Sramana Mitra: Of your ventures that have raised venture money, have they raised venture money from these $75 million to $100 million funds, or have they raised money from the bigger funds?
Venktesh Shukla: They typically raise money from bigger funds because these are big spaces. One of them was how do you handle structured and unstructured data. Every company in the world has that problem and there is no solution. With the onset of predominantly mobile access, the old networking problems haven’t gone away. The new ones have piled on top of that.
Using machine learning, how do you isolate the problem when somebody complains that he’s seeing poor responsiveness? That’s a new category of problem. The third one is how do you create a virtual private cloud in minutes. The traditional route of devops, testing, and deployment are three to four-month long processes. How do you cut that short and do it in minutes? It’s something like using AI to prevent data theft.
Sramana Mitra: These are the kinds of problems that, for the lack of better word, the unicorns are supposed to solve.
Venktesh Shukla: Absolutely. You hit the nail of the head. My learning has been, in theory, if you’re a small investor, the strategy is to find a defensible niche and entrepreneurs who can explore the niche and get an exit. In practice, what I found was that those combinations are very hard to find except in industries like semiconductor intellectual property.
In any of the space, whatever the niche they choose to start out with could easily become a feature of something bigger or if it’s not executed quickly, then there are plenty of others who’ll show up. If you can get a quick exit, then all those problems multiply.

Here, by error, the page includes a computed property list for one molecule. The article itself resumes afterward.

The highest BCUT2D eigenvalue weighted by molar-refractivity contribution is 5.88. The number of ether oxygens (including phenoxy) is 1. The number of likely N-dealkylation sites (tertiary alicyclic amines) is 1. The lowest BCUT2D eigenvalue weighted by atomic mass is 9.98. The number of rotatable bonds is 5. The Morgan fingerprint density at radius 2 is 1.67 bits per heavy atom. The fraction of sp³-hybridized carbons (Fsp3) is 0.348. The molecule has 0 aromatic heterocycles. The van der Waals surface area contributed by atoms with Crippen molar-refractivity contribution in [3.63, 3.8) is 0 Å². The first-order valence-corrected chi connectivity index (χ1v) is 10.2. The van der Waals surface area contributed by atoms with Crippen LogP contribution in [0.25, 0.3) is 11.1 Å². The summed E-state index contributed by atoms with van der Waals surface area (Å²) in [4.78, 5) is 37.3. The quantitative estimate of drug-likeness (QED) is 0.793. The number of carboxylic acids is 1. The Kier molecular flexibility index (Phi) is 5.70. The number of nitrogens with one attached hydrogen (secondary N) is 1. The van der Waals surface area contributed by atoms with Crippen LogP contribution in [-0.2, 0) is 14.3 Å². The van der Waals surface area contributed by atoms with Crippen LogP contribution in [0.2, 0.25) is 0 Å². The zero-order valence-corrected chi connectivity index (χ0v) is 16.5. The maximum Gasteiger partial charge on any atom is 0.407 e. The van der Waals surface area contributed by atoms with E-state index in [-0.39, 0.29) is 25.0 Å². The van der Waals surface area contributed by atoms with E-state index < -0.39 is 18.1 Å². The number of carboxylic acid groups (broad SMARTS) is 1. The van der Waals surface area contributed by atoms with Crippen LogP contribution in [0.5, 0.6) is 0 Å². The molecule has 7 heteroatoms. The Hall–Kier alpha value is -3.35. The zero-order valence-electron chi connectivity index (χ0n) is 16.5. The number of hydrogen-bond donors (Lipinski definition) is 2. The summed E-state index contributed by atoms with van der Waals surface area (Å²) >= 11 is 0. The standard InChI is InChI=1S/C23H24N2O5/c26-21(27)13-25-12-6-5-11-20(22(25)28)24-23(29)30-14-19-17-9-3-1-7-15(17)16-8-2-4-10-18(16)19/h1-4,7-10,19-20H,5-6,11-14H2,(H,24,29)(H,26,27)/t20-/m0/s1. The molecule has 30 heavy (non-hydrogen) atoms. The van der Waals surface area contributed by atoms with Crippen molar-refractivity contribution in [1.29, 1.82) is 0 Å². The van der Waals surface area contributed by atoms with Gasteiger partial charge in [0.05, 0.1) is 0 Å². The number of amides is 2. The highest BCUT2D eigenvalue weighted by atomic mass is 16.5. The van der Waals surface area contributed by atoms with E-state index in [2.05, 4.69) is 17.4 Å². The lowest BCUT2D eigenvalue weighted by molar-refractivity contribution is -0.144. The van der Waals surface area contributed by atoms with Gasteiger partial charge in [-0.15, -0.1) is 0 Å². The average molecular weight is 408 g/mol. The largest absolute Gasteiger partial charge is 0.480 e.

Sramana Mitra: I completely agree with you. You can play that game only with relationships with the acquirers.
Venktesh Shukla: You can’t play that game because if it’s taking longer and then you have to raise money, then you’re back to the same equation again.
Sramana Mitra: Small niches don’t have TAMs to raise venture capital. Getting back to the unicorn opportunities, those are also few and far between. It’s not like unicorn opportunities grow on trees. That has a different set of issues happening right now. Because there’s so much money in the hands of the larger funds and there’s so much private equity and late-stage fund, there is unicorn mania right now.
If there is a company that has the characteristic of being able to become a unicorn, those companies become smothered with funding. As a seed investor or angel group, you could get buried under later-stage liquidation preferences.
Venktesh Shukla: If the opportunity is attractive, the company has a lot of negotiating leverage. I’ll give you one example. There’s this Big Data company with no customers, no product, no revenue, in which VCs put $20 million at a valuation of $100 million. This is potentially because they think it’s a unicorn company. They’re not stringent at all because they want to get into the company. They cannot afford to dictate with their terms.
Sramana Mitra: There are a bunch of problems coming about later on. This is to get into the company. There’s a bunch of middle eastern money wanting to get into attractive deals like this. They’re giving the founders a lot of liquidity as one of the ways to get into the deal. That’s creating another set of issues.
Venktesh Shukla: That is very unhealthy. I saw that happen in India two to three years ago. All these entrepreneurs who haven’t returned a single penny to the investors, they’re buying $5 million homes and becoming angel investors. The companies haven’t done diddly-squat so far.
Sramana Mitra: This is a part of the problem of having too much money in the system.
Venktesh Shukla: I entirely agree with you. This is really a later-stage problem. At the seed stage, there is not really a problem. This overabundance of capital is for startups that are reasonably successful and raising Series B and C. For the seed, I don’t see that problem.